The explosion of populism that swept Donald Trump into the White House and triggered Brexit has made for the most worrying political climate in decades and greatly increased uncertainty for investors, the chief executive of Allianz Global Investors said.
Yet market volatility is historically low and asset prices are rising because the short-term outlook is positive thanks to ample central bank liquidity and the hunt for yield forcing investors to take on risk, Andreas Utermann told Reuters.
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Still, “I’m more worried now than I ever have been in my adult life, about us losing the liberal values I grew up with and passionately believe in,” Utermann told Reuters on the sidelines of a capital markets conference in Luxembourg.
“Do we have a neutral press in the UK or the US? No, of course we don’t. This constant need for equivalence (of viewpoints) is wrong, so wrong,” said Utermann, whose firm has 480 billion euros ($A711 billion) of assets under management and claims to be the largest active fund manager in the world.
Theresa May, U.K. prime minister, arrives in 10 Downing Street after meeting Queen Elizabeth II to mark the dissolution of parliament, beginning the formal start to campaigning for the June 8 general electio. Photo: Chris Ratcliffe
He said markets are unable to discount several years into the future, and so naturally focus on the short term.
Central banks are still pumping stimulus into the financial system even though the Federal Reserve is raising interest rates and the European Central Bank may soon consider when it will taper its bond purchases.
Bond buying so far this year has amounted to a “liquidity supernova” of more than $1 trillion, according to Bank of America Merrill Lynch.
But Utermann said that hasn’t prevented pockets of illiquidity in certain parts of the currency and fixed income markets, a trend exacerbated by the proliferation of trading platforms, increased regulation, and central bank asset purchases drying up the pool of available assets.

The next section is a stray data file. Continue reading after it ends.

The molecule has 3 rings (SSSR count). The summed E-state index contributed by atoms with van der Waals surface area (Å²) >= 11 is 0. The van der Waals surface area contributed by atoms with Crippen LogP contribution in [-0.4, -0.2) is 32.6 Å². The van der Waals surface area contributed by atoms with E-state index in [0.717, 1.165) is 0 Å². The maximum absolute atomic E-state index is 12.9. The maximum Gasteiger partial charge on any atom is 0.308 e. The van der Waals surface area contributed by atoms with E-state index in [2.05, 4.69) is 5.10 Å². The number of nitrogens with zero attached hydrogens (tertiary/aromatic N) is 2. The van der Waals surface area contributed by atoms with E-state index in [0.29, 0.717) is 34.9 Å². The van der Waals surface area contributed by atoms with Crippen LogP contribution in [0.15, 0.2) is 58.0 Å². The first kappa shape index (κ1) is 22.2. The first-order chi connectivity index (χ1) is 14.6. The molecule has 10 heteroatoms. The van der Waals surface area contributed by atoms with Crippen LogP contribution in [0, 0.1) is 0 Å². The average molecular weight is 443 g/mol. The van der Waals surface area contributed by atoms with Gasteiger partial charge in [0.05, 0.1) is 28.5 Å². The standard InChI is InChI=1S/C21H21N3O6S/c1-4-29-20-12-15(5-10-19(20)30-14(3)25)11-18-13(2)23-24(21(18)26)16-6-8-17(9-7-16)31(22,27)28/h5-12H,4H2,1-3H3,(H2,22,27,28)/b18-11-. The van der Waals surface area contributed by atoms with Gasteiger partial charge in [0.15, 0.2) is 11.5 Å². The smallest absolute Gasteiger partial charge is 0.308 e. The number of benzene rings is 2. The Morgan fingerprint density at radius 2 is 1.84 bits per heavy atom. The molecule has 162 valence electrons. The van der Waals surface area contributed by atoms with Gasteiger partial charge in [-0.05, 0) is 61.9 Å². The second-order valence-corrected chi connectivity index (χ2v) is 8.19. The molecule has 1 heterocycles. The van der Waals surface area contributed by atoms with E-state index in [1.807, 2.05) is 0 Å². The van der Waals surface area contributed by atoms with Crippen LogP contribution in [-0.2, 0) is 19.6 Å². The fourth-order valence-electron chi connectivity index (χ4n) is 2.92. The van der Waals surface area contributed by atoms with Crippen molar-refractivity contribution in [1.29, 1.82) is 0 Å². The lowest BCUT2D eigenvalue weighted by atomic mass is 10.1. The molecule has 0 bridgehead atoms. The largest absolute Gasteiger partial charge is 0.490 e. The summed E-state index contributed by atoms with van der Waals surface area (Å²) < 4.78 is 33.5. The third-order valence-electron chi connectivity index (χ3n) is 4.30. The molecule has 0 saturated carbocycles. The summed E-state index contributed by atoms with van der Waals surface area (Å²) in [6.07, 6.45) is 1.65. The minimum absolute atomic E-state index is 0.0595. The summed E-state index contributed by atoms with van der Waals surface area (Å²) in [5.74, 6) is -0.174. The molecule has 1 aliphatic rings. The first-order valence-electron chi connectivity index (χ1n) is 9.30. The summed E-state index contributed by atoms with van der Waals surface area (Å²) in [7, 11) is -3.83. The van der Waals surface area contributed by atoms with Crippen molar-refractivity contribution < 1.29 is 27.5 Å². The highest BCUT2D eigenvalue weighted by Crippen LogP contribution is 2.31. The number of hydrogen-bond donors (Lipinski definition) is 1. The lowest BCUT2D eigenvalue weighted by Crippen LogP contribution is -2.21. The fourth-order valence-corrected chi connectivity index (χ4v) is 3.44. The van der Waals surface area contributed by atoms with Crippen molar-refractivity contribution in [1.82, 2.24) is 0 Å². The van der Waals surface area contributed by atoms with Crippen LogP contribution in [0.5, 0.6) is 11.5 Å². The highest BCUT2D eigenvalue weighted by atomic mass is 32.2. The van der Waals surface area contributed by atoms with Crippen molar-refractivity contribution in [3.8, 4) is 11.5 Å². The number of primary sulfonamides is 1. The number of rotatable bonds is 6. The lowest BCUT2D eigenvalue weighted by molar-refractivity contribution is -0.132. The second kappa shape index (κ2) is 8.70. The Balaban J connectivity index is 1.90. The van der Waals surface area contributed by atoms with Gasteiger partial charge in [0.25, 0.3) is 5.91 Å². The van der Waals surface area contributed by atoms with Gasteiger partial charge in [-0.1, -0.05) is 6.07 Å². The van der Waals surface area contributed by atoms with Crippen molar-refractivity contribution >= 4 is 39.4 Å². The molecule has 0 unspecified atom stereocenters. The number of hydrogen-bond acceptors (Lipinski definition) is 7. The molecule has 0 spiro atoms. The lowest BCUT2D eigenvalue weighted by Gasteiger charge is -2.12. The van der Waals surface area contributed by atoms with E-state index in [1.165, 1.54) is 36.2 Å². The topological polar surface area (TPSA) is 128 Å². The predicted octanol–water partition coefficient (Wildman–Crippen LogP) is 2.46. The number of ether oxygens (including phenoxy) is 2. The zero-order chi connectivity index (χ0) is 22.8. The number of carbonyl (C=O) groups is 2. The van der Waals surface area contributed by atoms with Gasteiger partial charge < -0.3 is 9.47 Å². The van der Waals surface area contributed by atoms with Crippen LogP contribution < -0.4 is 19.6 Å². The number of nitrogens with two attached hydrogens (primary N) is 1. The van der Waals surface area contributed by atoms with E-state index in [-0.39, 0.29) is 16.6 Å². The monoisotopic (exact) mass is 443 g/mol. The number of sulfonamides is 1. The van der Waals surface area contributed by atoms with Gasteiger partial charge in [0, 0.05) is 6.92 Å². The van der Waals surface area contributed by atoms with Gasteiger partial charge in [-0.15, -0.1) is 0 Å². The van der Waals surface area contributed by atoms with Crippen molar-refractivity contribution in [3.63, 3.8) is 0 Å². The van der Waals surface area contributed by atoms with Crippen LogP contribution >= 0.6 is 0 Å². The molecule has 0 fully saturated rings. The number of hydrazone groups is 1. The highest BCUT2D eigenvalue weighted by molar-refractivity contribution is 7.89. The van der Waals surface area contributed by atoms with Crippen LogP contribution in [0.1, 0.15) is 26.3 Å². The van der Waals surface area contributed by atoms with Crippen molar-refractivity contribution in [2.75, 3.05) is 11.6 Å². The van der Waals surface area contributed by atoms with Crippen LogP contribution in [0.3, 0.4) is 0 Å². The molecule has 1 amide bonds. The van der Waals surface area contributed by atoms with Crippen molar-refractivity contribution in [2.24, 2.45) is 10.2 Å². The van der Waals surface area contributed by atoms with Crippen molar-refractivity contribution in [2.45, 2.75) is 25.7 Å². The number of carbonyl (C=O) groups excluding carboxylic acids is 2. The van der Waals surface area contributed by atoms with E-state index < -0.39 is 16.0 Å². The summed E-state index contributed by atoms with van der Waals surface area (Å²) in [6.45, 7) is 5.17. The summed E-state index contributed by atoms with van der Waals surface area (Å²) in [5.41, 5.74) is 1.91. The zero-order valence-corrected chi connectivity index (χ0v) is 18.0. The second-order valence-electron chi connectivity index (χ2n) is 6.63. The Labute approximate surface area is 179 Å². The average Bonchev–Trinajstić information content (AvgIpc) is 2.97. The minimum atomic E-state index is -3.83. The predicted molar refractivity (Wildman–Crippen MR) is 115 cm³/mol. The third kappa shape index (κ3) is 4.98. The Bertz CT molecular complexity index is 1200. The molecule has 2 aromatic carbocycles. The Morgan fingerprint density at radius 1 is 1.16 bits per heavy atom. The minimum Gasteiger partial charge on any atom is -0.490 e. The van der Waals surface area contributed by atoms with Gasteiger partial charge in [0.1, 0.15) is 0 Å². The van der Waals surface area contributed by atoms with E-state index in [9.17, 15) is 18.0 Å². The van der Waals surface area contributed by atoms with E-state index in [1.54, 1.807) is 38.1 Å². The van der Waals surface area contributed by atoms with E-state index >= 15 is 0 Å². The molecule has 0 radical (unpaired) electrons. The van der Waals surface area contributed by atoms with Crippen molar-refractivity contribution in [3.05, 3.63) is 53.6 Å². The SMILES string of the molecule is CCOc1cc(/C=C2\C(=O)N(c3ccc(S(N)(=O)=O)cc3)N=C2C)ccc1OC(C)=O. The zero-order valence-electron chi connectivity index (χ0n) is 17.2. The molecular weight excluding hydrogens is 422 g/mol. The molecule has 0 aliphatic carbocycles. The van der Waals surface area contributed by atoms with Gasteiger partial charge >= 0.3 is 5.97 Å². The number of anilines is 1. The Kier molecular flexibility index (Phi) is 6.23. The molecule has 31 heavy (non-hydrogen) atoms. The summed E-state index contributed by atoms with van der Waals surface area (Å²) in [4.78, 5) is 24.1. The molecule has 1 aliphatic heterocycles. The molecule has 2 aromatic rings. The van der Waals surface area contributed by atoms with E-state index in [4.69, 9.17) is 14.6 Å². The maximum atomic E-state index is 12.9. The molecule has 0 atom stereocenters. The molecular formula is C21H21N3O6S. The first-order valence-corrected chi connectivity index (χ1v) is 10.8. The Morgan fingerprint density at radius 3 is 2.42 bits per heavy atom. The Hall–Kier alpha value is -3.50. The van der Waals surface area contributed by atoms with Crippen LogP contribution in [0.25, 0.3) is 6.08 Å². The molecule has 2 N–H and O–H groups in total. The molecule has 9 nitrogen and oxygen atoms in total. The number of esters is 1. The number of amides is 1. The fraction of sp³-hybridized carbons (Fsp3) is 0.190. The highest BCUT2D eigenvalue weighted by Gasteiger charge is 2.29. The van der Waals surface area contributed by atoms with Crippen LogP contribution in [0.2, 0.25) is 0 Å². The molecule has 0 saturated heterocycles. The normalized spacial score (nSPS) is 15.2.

Andreas Utermann, chief executive officer and global chief investment officer at Allianz Global Investors AG, poses for a photograph following a Bloomberg Television interview in London, U.K., on Wednesday, May 3, 2017. Active management’s value proposition needs rethinking, Utermann said during the interview. Photographer: Simon Dawson/Bloomberg Photo: Simon Dawson
He said the uncertainty created by Britain’s vote last year to leave the European Union is unambiguously bad, but that it’s too early to say which sectors will be losers or emerge relatively unscathed.
“Uncertainty means it’s not a good thing, but you can’t do anything about it because we don’t know where the road is headed.”
AllianzGI wants its London operation to maintain access to the European single market, which would allow it to retain access to talent and clients across the continent. It is making the case to regulators and authorities that the asset management industry is a vital one.
“We feel that whatever they come up with in respect of the asset management business we can cope with. We assume there will be some cost and that’s obviously not good for our business, but there’s nothing much we can do about that,” he said.
“Rational minds will want the outcome that maximizes the economic benefits for all, and that is the status quo. But the politics of Brexit might get in the way of that,” Utermann said.
Despite the lack of clarity about what Brexit will ultimately mean for financial assets, markets and his industry, Utermann said AllianzGI hasn’t made any significant changes to its UK trading positions since the referendum in June last year.
AllianzGI’s London operation has grown in recent years and it has opened a new floor in its office in the city. Until there is more clarity on the terms of Brexit, AllianzGI is more likely to hire and expand in London rather than shift staff to its equally large offices in mainland Europe.
“For now, it’s business as usual,” he said.